A weather eye on the angry purple clouds forming a wall inland above Lancs still failed to produce a Swift today.
I was sure I’d see one surfing along in front of that (how much longer), but as I worked in the garden I had to make do with Kestrel, Buzzard, Sprawk and Peregrine flying through – no great hardship!
Earlier in the day a site visit to the reserve at Ainsdale at 7.30am was a restorative as expected – not much on the move, apart from two Whimbrels and a steady, but light passage of Swallows and Sand Martins scudding north over the dunes.
Willow Warblers are so abundant they are using waymarkers as singing posts (what’s wrong with a tree weirdo?), and Meadow Pipits are doing well too, but just three Groppers today (all in new places, presumably a shift around, rather than new arrivals) and the Lesser Whitethroat was still rattling away.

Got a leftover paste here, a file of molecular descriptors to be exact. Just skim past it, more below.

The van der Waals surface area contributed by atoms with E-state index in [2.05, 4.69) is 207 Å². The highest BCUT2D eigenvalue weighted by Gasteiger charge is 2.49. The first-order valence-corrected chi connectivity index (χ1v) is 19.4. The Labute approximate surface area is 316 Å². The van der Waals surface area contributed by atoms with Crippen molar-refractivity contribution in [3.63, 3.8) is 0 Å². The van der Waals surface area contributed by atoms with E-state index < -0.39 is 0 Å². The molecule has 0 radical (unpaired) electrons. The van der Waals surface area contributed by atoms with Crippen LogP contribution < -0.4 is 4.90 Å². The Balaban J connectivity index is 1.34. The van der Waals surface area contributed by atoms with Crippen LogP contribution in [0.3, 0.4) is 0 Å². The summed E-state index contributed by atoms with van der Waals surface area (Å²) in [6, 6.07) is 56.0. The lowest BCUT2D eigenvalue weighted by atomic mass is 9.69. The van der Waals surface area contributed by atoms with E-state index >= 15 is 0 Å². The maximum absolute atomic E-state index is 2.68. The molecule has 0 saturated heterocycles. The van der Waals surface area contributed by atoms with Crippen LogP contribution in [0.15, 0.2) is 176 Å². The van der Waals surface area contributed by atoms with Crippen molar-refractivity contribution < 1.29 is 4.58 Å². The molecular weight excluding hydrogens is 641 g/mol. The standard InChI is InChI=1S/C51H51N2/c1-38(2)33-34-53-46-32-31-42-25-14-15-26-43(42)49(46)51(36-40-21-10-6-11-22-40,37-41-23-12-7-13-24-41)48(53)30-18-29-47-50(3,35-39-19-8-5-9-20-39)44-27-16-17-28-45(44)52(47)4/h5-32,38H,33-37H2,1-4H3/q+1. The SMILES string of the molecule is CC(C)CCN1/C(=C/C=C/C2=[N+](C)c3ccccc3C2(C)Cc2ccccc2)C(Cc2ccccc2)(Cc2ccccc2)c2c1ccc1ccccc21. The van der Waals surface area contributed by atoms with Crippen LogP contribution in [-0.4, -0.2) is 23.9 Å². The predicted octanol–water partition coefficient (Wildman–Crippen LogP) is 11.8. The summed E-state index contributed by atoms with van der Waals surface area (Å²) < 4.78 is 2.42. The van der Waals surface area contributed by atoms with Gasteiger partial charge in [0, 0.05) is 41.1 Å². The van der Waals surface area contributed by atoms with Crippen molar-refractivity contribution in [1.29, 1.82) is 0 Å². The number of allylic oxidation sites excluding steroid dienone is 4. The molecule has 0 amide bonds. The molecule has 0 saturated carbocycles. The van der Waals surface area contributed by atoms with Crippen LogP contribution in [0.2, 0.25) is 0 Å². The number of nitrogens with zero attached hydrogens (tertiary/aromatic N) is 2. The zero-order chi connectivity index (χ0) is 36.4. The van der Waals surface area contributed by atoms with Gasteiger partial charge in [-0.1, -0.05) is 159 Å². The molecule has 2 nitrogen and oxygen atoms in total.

Not too many Sedge Warblers yet though.
Finally got round to catching up with the Reed Warbler quietly chuntering at the top of Sands Lake, while offshore the Irish Sea was flat calm, if a bit misty rig-wards.
Sandwich and Common Tern, Great Crested Grebe and Harbour Porpoise all visible through the bins, and reminding me of how much I miss seawatching.
Hope you’re all still okay and dealing with it – keep letting me know what you’re seeing in your wing of the prison….